With people putting plants in their bedroom, some raised concerns over carbon dioxide emissions, as many plants release CO2 at night. According to Naragain, however, the amount is very little, and is in fact less than the amount of CO2 emitted by a human toddler. Moreover, plants such as lin mangkorn (dragon's tongue, or snake plant) and peace lily release oxygen at night, making them great bedroom options.
For those thinking to hop on this green bandwagon, Naragain urges them to first read up on the nature of the plants they're planning to purchase. Some, like the snake plant and peace lily, are pretty easy to take care of as they don't need much sunlight or water. Others, like fiddle-leaf fig and rubber plant, require greater care and attention.
Lin mangkorn, or snake plant. (Photo: UrbanTree)
"Most indoor plants die because of overwatering. Contrary to popular belief, plants don't always need water every day. They only need water when the soil is getting dry. If the plants are indoors, with the air conditioning on, the soil won't dry out that quickly," she explained.
Tik added: "The trick is to just keep it moist, not wet."
Before spending their money, buyers should consider their own space first and decide where they want to place their potted plants. The flow of air and the amount of sunlight play a role in the plant's ability to grow.
"And even after buying one and placing it in your home, you have to continue observing it. If it sits in one spot and the leaves start to turn yellow, then you may need to find a new place for it. We don't always know straight away what the best spot is. So observe. If new leaves are sprouting and everything looks great, that place is suitable," said Naragain.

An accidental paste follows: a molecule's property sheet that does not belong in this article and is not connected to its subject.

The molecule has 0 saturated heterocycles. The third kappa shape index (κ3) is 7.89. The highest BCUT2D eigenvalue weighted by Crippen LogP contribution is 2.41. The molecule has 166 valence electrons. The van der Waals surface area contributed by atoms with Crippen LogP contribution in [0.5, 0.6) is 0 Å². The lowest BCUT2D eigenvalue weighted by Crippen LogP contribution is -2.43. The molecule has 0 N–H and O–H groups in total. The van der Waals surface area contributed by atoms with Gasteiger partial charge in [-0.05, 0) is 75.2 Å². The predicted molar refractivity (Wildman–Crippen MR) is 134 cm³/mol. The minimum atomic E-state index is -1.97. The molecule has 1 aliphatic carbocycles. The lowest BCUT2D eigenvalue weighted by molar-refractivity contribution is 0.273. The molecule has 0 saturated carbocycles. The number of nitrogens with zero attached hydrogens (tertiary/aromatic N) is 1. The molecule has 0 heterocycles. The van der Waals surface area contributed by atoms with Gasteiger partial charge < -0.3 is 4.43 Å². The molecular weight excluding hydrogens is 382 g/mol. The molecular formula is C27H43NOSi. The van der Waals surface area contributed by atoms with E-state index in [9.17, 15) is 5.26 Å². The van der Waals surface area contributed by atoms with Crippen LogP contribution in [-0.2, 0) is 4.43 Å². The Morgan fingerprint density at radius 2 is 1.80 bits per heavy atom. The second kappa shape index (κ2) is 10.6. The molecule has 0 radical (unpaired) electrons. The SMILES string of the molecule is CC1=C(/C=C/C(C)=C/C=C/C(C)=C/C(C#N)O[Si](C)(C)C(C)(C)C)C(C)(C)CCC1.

Indoor plants may be among the hottest trends to come out of lockdown, but both Naragain and Tik are aware that interest may start to fade in the future.
Attractive houseplants are trendy home décor items. (Photo: UrbanTree)
"I don't think the trend will peak again, unless we unfortunately go into a second lockdown. Since lockdown has been eased, we've been experiencing a decline in sales. At the same time, we still have loyal customers who buy from us time after time," said Naragain. She also noted a shift in the trend, as more people are now seeking smaller-sized plants they can put on their office desks or give as gifts.
"There have been times when certain plants sold really well, and then demand disappeared. But some time later it came back again," said Tik. "These things just come and go."
Those interested can find plants at various online shops on Facebook and Instagram, as well as from markets in Chatuchak, Bang Yai and elsewhere. For online shops, Naragain urges buyers to read a lot of reviews before making a decision.
These are some of the best-selling plants of the season
From a genus of almost 50 species, the most popular is Monstera deliciosa, nicknamed the Swiss cheese plant for the natural holes that develop in the leaves. It is generally easy to take care of. Wipe the leaves with water or polish them with olive oil a little to give them a nice shine. Its variegated version, with white leaves, are also popular, albeit pricey.
Known as sai bai sak in Thai, the fiddle-leaf fig, as the name suggests, has leaves that resemble fiddles or lyres. This plant requires a more advanced level of care, as it is sensitive to the amount of sunlight and water it recieves. These should be kept in moderation.
Known for its shiny, dark-green leaves, the rubber plant (yang India) is another popular houseplant option. Exposure to direct sunlight for long periods should be avoided as this can lead to leaf burn. As with the monstera, wipe the leaves with water regularly to maintain their brilliant sheen.